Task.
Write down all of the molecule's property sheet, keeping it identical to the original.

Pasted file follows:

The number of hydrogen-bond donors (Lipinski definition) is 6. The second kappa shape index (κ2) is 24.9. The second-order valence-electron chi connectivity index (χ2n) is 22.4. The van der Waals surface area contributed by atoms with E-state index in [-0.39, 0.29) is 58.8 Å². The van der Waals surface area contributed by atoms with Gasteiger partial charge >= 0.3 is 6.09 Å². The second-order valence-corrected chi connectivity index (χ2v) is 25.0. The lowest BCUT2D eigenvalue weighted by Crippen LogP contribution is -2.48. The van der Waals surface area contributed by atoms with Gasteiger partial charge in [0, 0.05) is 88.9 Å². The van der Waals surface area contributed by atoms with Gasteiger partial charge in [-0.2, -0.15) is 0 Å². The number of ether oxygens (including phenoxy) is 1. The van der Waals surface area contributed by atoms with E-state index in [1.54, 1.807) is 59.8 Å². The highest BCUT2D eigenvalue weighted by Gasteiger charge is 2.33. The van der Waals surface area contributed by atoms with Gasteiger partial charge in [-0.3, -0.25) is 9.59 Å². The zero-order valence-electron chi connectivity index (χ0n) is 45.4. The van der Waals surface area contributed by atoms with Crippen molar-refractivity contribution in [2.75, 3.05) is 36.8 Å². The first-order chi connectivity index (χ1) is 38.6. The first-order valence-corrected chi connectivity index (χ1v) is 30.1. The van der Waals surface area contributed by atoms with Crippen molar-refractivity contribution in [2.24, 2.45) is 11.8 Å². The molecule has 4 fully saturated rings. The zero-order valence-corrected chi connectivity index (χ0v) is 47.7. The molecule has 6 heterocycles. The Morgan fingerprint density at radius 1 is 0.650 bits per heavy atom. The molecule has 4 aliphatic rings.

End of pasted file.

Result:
The number of hydrogen-bond donors (Lipinski definition) is 6. The second kappa shape index (κ2) is 24.9. The second-order valence-electron chi connectivity index (χ2n) is 22.4. The van der Waals surface area contributed by atoms with E-state index in [-0.39, 0.29) is 58.8 Å². The van der Waals surface area contributed by atoms with Gasteiger partial charge >= 0.3 is 6.09 Å². The second-order valence-corrected chi connectivity index (χ2v) is 25.0. The lowest BCUT2D eigenvalue weighted by Crippen LogP contribution is -2.48. The van der Waals surface area contributed by atoms with Gasteiger partial charge in [0, 0.05) is 88.9 Å². The van der Waals surface area contributed by atoms with Gasteiger partial charge in [-0.2, -0.15) is 0 Å². The number of ether oxygens (including phenoxy) is 1. The van der Waals surface area contributed by atoms with E-state index in [1.54, 1.807) is 59.8 Å². The highest BCUT2D eigenvalue weighted by Gasteiger charge is 2.33. The van der Waals surface area contributed by atoms with Gasteiger partial charge in [-0.3, -0.25) is 9.59 Å². The zero-order valence-electron chi connectivity index (χ0n) is 45.4. The van der Waals surface area contributed by atoms with Crippen molar-refractivity contribution in [2.75, 3.05) is 36.8 Å². The first-order chi connectivity index (χ1) is 38.6. The first-order valence-corrected chi connectivity index (χ1v) is 30.1. The van der Waals surface area contributed by atoms with Crippen molar-refractivity contribution in [2.24, 2.45) is 11.8 Å². The molecule has 4 fully saturated rings. The zero-order valence-corrected chi connectivity index (χ0v) is 47.7. The molecule has 6 heterocycles. The Morgan fingerprint density at radius 1 is 0.650 bits per heavy atom. The molecule has 4 aliphatic rings.